3. The color wheel model
Psychologist, John Lee, in his book Colors of Love: An Exploration of the Ways of Loving, presents another of the theories of love. He compares the styles of love with the color wheel. In fact, he claims that, just as there are three primary colors, there are also three primary styles of love. They’re as follows:
The term eros comes from the Greek word meaning ‘passionate’ or ‘erotic’. Lee describes this style as sensual, intense, and full of passion. Erotic lovers seek sexual satisfaction and aesthetic enjoyment for both parties.
It means ‘game’ or ‘school’ in Latin. This type of love refers to those who see love as the desire to have fun with each other. They enjoy indoor and outdoor activities, tease, and play harmless pranks on each other.
They rarely, if ever, get too involved and can often have more than one partner at a time.
It comes from the Greek term meaning ‘natural affection’. It’s often represented by family love between parents and children, siblings, and extended family members. It can also develop from friendship when people who share interests and commitments gradually develop affection for each other.
Lee also proposed that, just as primary colors can be combined to create complementary colors, these three primary love styles can be combined to create nine secondary love styles.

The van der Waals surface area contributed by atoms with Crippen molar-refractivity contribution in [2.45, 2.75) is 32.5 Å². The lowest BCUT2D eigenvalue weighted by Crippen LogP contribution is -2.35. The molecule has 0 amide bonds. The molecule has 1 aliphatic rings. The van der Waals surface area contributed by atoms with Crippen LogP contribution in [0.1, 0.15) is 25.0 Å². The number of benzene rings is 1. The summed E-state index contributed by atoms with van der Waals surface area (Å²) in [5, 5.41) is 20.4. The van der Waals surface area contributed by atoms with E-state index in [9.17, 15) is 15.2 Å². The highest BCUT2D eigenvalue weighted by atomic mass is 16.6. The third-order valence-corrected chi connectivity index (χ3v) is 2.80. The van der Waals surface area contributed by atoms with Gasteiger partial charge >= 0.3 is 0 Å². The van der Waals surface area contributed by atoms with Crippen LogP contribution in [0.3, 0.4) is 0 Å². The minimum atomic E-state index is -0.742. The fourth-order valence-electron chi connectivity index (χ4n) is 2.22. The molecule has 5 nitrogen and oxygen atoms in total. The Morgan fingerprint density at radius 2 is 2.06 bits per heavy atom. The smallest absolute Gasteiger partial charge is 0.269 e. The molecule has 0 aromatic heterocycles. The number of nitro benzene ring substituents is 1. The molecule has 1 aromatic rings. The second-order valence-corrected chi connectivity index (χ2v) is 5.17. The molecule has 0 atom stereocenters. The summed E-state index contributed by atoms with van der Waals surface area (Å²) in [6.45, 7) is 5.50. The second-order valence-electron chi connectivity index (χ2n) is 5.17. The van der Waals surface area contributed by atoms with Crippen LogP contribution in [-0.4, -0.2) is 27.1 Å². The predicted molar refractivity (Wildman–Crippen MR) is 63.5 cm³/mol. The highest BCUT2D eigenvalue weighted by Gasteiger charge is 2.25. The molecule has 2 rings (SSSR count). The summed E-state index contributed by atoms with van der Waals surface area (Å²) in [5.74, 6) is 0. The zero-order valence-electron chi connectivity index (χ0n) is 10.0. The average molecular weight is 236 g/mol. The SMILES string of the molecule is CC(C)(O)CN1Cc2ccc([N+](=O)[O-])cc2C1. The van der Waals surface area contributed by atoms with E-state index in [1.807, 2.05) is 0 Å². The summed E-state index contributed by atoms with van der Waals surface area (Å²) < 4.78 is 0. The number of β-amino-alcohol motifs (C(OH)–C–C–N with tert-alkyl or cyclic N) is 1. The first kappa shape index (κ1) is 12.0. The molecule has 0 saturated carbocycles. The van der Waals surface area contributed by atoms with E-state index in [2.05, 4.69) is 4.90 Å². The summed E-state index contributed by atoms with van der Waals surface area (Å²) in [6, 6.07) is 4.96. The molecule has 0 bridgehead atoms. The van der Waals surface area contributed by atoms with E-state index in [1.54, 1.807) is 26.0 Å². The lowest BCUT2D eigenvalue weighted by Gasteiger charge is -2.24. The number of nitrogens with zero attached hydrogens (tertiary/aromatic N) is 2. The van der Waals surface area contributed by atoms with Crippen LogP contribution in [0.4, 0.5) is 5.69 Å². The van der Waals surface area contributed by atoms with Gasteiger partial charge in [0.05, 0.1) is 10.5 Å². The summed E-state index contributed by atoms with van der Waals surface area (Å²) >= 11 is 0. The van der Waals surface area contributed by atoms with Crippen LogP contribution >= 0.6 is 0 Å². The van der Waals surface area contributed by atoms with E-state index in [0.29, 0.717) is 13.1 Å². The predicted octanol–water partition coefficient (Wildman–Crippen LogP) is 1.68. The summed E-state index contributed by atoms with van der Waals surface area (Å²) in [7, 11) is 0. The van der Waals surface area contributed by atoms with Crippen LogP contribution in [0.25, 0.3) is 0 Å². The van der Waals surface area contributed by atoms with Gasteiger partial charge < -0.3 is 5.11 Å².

Secondary loves styles
- Mania (Eros + Ludos). This type of love tends to drive the couple into a kind of madness and obsession. Manic lovers speak of their partners in possessives and superlatives. They feel that they ‘need’ them. In excess, mania turns into obsession or codependency.
- Pragma (Ludos + Storge). This is a convenient type of love. Pragmatic lovers wish to find value in their partners and ultimately want to work with them toward a common goal. The practicality and realism of pragmatic love often contribute to the longevity of the relationship, as long as common goals and values remain shared over time.
- Agape (Eros + Storge). Derived from the Greek, for ‘altruistic love’. Lee describes agape as the purest form of love. It’s based on an unwavering commitment and selfless and unconditional love. The lover derives more pleasure from giving than from receiving. In addition, they remain faithful to their partner to avoid causing them pain, and will often wait patiently for their partner to return after a breakup.
Lee defines nine types of tertiary love that are combinations of the previous six types of love. Each combination includes a primary and a secondary.
- Manic eros.
- Manic ludus.
- Manic storge.
- Agapic eros.
- Agapic ludus.
- Agapic storge.
- Pragmatic eros.
- Pragmatic ludus.
- Pragmatic storge.
Although Lee named each of the tertiary types of love, he never found sufficient evidence to fully distinguish between them.
These theories of love suggest that we don’t all experience this emotion in the same way. Even the same style can be experienced with different levels and intensity. Unsurprisingly, this makes it extremely difficult to explain the complex feeling of love in only one theory.